LONDON -- In the last decade, the free market has been blamed for many things, including the collapse of Enron, the credit crunch, and the recent scandal in which dealers at Barclays (ISE: BARC.L) and some other banks manipulated the benchmark London inter-bank offered rate, or LIBOR. The problem is that none of these events took place in a country that has a free market economic system, so how can it be the free market's fault?
A market is free only if the government doesn't influence the price, the supply, and the demand for goods and services. Furthermore, producers in a free market cannot earn economic rents (extra profits) thanks to laws that restrict competition. Few economies, if any, have ever come close to meeting these criteria.
Too expensive to compete
If the construction industry had been so badly run that the government needed to rescue it to prevent the fallout from wrecking the economy, you might think that a host of new building companies would quickly spring up to compete with these poorly run firms.
This is just what happened to the banking industry in 2008 and 2009, but have any new banks popped up in the high street since then? No. All that seems to have changed is that more branches nowadays bear the Santander logo.
The problem is that because banking is Britain's most highly regulated industry, the fixed costs of setting up a new bank to compete with the likes of Barclays and The Royal Bank of Scotland are enormous. Also, given that the government owns 84% of RBS and 41% of Lloyds Banking Group (ISE: LLOY.L) , it is strongly incentivized to restrict competition to protect these banks' profits (when they eventually start making any).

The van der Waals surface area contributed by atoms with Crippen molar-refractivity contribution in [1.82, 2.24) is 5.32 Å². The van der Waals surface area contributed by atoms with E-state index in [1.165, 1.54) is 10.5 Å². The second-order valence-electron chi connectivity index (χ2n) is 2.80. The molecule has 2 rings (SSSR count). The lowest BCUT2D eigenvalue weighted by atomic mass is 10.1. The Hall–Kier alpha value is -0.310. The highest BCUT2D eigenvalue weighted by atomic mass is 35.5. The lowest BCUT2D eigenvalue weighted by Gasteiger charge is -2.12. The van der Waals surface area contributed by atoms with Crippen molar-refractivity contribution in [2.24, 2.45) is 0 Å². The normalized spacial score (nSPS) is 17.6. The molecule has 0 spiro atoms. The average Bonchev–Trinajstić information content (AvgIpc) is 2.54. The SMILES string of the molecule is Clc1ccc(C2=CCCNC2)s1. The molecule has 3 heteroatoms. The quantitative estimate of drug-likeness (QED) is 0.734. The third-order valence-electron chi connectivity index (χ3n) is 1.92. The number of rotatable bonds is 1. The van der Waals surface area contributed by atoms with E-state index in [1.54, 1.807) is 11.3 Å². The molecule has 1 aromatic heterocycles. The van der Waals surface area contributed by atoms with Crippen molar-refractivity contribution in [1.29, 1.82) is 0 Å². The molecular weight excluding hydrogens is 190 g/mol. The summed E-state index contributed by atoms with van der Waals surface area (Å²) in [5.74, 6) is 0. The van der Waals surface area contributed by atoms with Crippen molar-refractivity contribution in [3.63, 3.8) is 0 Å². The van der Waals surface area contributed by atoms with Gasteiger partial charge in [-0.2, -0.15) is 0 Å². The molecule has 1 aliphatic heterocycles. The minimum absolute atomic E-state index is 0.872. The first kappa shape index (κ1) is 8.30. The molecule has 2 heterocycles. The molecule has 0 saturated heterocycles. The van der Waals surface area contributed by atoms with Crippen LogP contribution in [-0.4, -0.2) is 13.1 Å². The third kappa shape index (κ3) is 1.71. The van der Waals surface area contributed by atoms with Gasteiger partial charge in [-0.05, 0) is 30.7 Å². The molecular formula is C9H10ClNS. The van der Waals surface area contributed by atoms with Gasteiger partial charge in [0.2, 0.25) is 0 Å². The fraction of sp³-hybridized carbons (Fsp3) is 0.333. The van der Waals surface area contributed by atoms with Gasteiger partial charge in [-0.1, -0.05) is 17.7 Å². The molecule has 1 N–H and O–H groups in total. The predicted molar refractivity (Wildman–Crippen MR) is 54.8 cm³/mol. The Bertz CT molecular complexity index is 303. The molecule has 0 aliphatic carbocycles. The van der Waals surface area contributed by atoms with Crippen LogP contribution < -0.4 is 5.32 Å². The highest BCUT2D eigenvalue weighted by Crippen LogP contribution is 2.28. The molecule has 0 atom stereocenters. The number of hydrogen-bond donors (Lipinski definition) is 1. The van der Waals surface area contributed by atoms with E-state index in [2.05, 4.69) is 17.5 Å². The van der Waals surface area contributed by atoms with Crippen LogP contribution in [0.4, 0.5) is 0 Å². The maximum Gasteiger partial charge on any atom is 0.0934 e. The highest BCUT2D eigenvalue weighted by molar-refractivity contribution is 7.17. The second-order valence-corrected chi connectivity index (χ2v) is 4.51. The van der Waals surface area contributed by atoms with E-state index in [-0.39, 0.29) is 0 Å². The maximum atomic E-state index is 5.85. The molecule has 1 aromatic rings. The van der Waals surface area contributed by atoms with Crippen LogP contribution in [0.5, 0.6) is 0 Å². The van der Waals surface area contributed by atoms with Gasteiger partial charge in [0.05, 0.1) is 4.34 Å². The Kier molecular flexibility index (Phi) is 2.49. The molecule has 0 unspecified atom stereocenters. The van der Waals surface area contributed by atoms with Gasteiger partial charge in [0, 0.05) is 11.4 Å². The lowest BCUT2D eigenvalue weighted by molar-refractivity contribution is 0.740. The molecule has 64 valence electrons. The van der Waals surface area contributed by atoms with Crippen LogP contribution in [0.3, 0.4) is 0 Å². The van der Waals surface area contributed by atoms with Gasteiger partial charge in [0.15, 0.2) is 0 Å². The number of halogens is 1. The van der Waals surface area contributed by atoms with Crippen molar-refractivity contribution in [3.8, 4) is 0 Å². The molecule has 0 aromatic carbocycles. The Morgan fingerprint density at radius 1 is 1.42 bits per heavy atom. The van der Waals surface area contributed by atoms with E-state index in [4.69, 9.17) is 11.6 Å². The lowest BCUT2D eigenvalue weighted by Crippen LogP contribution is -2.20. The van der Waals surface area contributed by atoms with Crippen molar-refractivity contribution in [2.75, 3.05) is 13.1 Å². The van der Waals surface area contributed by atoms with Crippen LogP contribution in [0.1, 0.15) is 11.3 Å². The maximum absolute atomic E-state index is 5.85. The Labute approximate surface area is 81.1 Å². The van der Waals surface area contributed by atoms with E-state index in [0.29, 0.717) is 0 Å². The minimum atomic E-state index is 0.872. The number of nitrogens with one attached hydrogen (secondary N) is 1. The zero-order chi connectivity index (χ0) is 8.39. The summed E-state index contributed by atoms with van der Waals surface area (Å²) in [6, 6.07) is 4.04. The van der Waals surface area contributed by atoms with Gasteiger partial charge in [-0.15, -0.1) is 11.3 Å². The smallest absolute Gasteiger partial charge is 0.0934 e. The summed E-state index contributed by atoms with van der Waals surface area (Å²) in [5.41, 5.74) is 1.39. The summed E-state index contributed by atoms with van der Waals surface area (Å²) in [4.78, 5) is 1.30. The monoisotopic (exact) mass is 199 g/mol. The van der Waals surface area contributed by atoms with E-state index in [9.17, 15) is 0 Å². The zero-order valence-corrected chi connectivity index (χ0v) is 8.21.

Don't hire anyone else
If a regulation makes it more expensive to do business -- for instance, compelling a business to spend 100,000 pounds a year in order to comply with an overly bureaucratic standard before it can sell widgets -- it's likely that a large company with an established presence in the widget market lobbied in favor of it. That's because these costs act as a barrier to deter small companies from entering that particular market.
The fact that large companies use regulations to cement their position and fend off competition is something many newcomers to the stock market won't be aware of. If you fall into this category, then you might want to take a look at a special free report that introduces novices to shares: "What Every New Investor Needs To Know."
Another way in which small businesses are hampered by regulations is when there's a cutoff limit for a particular regulation that only applies to businesses employing more than a certain number of employees. The reason behind the limit is that it is expensive to comply with the regulation, so this gives small businesses a break.
The problem is that this is also a great incentive not to hire more staff and thereby trigger the regulation. So many small businesses that could grow will instead choose to remain small, which is good news for their larger competitors.
Carving up the market